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It’s Official: The Arts are Vital to US Economy Newly Released Federal Data Show Arts Account for 3.2% of Gross Domestic Product

Photo of Sydney Levine By Sydney Levine | Sydneys Buzz December 7, 2013 at 12:21PM

Validating with hard data the economic relevance of the arts, the U.S. Bureau of Economic Analysis has released new numbers that reassure the great impact these industries have on the well-being of the economy as a whole.
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Arts

Validating with hard data the economic relevance of the arts, the U.S. Bureau of Economic Analysis has released new numbers that reassure the great impact these industries have on the well-being of the economy as a whole. As one of the most prominent advocates for the arts in the entertainment industry, The Creative Coalition expanded on these crucial new information in the following press release.

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For the first time ever, the U.S. Bureau of Economic Analysis (BEA), the federal agency charged with calculating our gross domestic product, has released official data measuring the impact of the arts and culture sector on our nation’s economy.

The BEA’s report, released this morning, finds that the arts and cultural industries account for $504 billion, with 3.2% of our total gross domestic product (GDP) flowing from our arts and culture sector. The data also notes that the arts have been hard hit by the recession and accounted for 3.5% to 3.7% of GDP in the years 1998 to 2006.

BEA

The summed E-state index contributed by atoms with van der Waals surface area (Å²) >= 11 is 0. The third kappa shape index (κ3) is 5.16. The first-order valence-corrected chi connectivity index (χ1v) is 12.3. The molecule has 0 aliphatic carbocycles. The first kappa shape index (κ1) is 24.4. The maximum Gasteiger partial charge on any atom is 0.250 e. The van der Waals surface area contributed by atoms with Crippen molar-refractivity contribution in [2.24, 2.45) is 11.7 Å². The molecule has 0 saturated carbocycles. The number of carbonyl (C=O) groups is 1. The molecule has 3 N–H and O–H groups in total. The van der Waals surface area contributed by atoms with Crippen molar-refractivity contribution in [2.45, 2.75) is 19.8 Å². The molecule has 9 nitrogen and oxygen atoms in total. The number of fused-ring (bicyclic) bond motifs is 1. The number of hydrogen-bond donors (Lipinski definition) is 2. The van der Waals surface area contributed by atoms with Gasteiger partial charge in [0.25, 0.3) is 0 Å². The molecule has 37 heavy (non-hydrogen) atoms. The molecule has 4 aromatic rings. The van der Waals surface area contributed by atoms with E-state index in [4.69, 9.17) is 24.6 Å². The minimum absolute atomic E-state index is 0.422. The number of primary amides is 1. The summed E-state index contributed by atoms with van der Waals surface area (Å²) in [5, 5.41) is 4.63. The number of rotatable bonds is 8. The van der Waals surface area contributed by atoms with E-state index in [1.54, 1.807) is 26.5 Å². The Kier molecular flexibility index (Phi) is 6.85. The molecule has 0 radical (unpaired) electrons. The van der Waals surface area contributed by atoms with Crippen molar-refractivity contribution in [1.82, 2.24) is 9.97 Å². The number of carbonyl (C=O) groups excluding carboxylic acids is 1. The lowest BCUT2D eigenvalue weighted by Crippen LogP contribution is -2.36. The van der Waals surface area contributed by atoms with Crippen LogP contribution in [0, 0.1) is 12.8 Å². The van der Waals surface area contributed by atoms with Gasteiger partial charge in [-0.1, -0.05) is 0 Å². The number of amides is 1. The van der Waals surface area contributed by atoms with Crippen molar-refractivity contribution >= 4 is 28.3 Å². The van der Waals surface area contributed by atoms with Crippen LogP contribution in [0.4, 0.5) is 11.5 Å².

“That’s a huge and under-appreciated impact,” said Robin Bronk, CEO of The Creative Coalition. “The arts are an essential component of a healthy American economy. From film and television crews to designers to tourist spending related to museums and arts festivals, the arts are creating good jobs and powering local economies around the country. Today’s report finds that more than two million Americans work in our creative industries.”

Despite the fact that the arts account for 3.2% of our GDP, federal investment in the sector accounts for only .004% of our federal budget. Earlier this year, the U.S. House of Representatives’ Appropriations Committee voted to cut arts funding by an additional 49%.

“This should be a wake-up call to Washington,” said The Creative Coalition’s Bronk. “Our federal investment in the arts is not in line with today’s numbers. With so many jobs at stake, we should be investing more, not less, in our arts and culture sector.

To learn more about The Creative Coalition visit HERE

This article is related to: U.S. Bureau of Economic Analysis , The Creative Coalition , Robin Bronk , International Film Business, International Sales Agent, International Film Festival, International Film Market

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